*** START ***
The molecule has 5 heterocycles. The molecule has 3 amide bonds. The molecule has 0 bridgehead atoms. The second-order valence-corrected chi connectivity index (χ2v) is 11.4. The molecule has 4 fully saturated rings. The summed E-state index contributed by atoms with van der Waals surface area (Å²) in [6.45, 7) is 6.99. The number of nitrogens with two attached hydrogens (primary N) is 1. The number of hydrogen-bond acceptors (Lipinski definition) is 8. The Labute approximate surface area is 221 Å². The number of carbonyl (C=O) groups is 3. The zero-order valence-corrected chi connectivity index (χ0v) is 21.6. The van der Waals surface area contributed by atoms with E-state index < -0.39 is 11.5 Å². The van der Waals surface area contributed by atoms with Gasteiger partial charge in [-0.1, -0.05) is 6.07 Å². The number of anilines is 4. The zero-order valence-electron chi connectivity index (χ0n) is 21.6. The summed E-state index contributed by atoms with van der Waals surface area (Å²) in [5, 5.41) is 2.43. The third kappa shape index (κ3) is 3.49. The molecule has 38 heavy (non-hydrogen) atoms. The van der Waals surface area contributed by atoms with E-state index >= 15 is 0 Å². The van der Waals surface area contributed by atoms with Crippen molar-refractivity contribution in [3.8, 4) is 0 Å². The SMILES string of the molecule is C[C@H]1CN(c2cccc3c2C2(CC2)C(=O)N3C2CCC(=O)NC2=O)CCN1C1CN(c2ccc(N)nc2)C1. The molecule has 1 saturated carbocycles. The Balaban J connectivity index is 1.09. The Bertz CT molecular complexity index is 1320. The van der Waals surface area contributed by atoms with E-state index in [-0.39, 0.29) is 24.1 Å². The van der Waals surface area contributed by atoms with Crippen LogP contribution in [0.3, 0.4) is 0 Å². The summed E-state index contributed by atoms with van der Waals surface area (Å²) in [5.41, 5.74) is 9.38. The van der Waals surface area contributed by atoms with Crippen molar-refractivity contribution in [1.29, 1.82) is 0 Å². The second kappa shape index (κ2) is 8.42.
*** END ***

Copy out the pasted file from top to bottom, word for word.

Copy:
The molecule has 5 heterocycles. The molecule has 3 amide bonds. The molecule has 0 bridgehead atoms. The second-order valence-corrected chi connectivity index (χ2v) is 11.4. The molecule has 4 fully saturated rings. The summed E-state index contributed by atoms with van der Waals surface area (Å²) in [6.45, 7) is 6.99. The number of nitrogens with two attached hydrogens (primary N) is 1. The number of hydrogen-bond acceptors (Lipinski definition) is 8. The Labute approximate surface area is 221 Å². The number of carbonyl (C=O) groups is 3. The zero-order valence-corrected chi connectivity index (χ0v) is 21.6. The van der Waals surface area contributed by atoms with E-state index < -0.39 is 11.5 Å². The van der Waals surface area contributed by atoms with Gasteiger partial charge in [-0.1, -0.05) is 6.07 Å². The number of anilines is 4. The zero-order valence-electron chi connectivity index (χ0n) is 21.6. The summed E-state index contributed by atoms with van der Waals surface area (Å²) in [5, 5.41) is 2.43. The third kappa shape index (κ3) is 3.49. The molecule has 38 heavy (non-hydrogen) atoms. The van der Waals surface area contributed by atoms with E-state index >= 15 is 0 Å². The van der Waals surface area contributed by atoms with Crippen molar-refractivity contribution in [3.8, 4) is 0 Å². The SMILES string of the molecule is C[C@H]1CN(c2cccc3c2C2(CC2)C(=O)N3C2CCC(=O)NC2=O)CCN1C1CN(c2ccc(N)nc2)C1. The molecule has 1 saturated carbocycles. The Balaban J connectivity index is 1.09. The Bertz CT molecular complexity index is 1320. The van der Waals surface area contributed by atoms with E-state index in [-0.39, 0.29) is 24.1 Å². The van der Waals surface area contributed by atoms with Crippen LogP contribution in [0.3, 0.4) is 0 Å². The summed E-state index contributed by atoms with van der Waals surface area (Å²) in [5.41, 5.74) is 9.38. The van der Waals surface area contributed by atoms with Crippen molar-refractivity contribution in [1.29, 1.82) is 0 Å². The second kappa shape index (κ2) is 8.42.